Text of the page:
Thirty years ago, when a rock fell off it due to the decades of truck traffic, it hit a tourist on the head and killed him (or her, I can’t remember but you can google it). In response, we relocated Route 11 so it would not continue to ruin this national treasure. I’m kidding! Ha-ha! That would cost too much! Naw, we lined the underside of that rock bridge with chain link fencing, to catch the falling rocks before they killed someone else, and then painted it the same color as the rocks to disguise it. Problem solved!
 
Anyhow, there is (or was) a large rock in the side of the cliff underneath the bridge, about 25 feet above the stream bed, in which were carved the initials “GW.” Our elementary school teachers taught us that this was carved into the rock by George Washington when he surveyed the area as a young man.
 
The obvious question everyone has when seeing the location of this rock, is, how did he get so far up the side of the cliff to carve his initials? And the answer, we were taught, was that 200 years before, when George Washington carved his initials, the stream bed was up at that level, because it hadn’t yet eroded down to its current level. So George simply carved his initials at eye level!
 
Since George Washington’s time in the mid 1700s, until I was around 10 years old in the mid 1900s, they told us, the stream had cut another 20 feet down.
 
Even at the age of 10 I thought that was geological bullshit.
 
Okay, so now I’m 60. It’s been 50 years after they told me that story, and I would like to report that the stream has NOT eroded another five feet lower since then. (Do the math – one foot per decade is what they told us.) I know this conflicts with the Bible, but if streams eroded one foot per decade, then the James River would be the goddamn Grand Canyon.
 
So, I would finally like to set the record straight, by relating a scenario which I believe to be a more likely explanation for the placement of those initials.
 
I figure George Washington wanted his initials to be carved in a prominent place underneath Natural Bridge, way high up so everyone who came there would see “GW” and be in awe. So he stood there and looked around until he spotted the exact rock he wanted his initials to be carved on. Then he turned to one of his slaves, pointed to the rock, and said, “Go carve my initials on that there rock.” To which the slave most likely replied, “How am I supposed to get so far up that rock cliff to do it? We don’t even have a ladder.” To which George Washington probably said, “I don’t give a shit how you do it, just get it done.”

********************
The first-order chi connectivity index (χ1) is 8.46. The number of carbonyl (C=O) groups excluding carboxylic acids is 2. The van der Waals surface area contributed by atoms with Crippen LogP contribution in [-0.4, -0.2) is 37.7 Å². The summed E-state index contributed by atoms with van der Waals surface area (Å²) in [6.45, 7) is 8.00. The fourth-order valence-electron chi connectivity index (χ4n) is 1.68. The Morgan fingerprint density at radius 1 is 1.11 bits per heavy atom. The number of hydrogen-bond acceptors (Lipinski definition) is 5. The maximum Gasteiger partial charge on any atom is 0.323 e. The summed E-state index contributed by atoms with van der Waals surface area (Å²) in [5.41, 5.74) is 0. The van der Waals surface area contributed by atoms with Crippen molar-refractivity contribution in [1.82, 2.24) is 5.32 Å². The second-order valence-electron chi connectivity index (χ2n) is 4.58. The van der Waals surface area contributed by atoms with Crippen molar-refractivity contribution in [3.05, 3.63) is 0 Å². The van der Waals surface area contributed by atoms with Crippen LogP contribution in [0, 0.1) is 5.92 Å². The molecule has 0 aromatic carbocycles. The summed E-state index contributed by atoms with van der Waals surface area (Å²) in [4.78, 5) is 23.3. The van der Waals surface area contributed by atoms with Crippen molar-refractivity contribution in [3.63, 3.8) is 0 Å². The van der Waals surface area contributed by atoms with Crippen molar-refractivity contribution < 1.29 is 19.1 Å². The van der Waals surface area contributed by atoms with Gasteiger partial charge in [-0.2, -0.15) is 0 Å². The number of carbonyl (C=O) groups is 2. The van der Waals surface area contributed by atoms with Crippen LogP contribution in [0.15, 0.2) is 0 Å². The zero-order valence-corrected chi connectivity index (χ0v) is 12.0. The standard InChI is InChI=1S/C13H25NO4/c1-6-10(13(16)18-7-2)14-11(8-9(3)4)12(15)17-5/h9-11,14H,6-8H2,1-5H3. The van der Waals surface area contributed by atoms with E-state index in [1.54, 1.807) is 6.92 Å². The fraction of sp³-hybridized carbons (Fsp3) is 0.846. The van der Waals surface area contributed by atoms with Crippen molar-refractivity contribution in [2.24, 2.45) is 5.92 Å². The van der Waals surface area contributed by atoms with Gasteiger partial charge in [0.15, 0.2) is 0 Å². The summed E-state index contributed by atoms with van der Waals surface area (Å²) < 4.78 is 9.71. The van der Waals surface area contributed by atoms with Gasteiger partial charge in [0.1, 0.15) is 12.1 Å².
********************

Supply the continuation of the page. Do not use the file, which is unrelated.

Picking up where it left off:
So let’s give credit where credit is due. A black man climbed up that cliff and carved George Washington’s initials.
 

What is theology?

WHAT IS THEOLOGY? 

A deist believes in a creator who set the universe in motion and walked away. His laws are immutable and he does not respond to supplication. There would be no purpose to studying such a deity, as nothing could come of it.

A theist, however, believes in a creator who set the universe in motion and stuck around to tweak mistakes (the flood, etc.) and respond to supplications (daily bread, etc).

Theology is the study of the latter god, not the former.

The historical purpose of theology is to discover and refine certain rituals that will avert earthquakes, disease, famine, war, personal misery, etc, and/or grant an afterlife to the theologian, by pleasing this deity.

Such rituals are prescribed by some theologians five times a day, and by others, once a week. They both have the same success rate.

Theology is similar to the study of a broken clock, and declaring it to be correct twice each day, because certain rituals were performed in advance to make it happen. Except in the case of averting earthquakes, disease, famine, war, personal misery, etc., the results are not as predictable as a broken clock’s. Ergo, God works in mysterious ways. 

Psychologists studying chicken behavior taught chickens to peck a button for a food pellet reward. Then they taught a second group of chickens to peck a button for a reward that only arrived once every third peck. And finally, they taught a third group of chickens to peck a button for a reward that only arrived randomly.

Then they stopped delivering the rewards.

The chickens who were used to receiving a reward for every peck gave up first. The chickens who received a reward every third peck gave up next. The ones who received rewards at random kept pecking, and pecking, and pecking….

God works in mysterious ways….

It always amazes me how people with life threatening illnesses can go through MRIs, CAT scans, radiation, complex surgical procedures, and IV drips of scientifically designed drugs, and then say Jesus cured them.

Where was Jesus when their grandparents were sick?

(It is also interesting to note that a deity which does not respond to supplication also does not ask for money. Apparently that deity is financially stable.)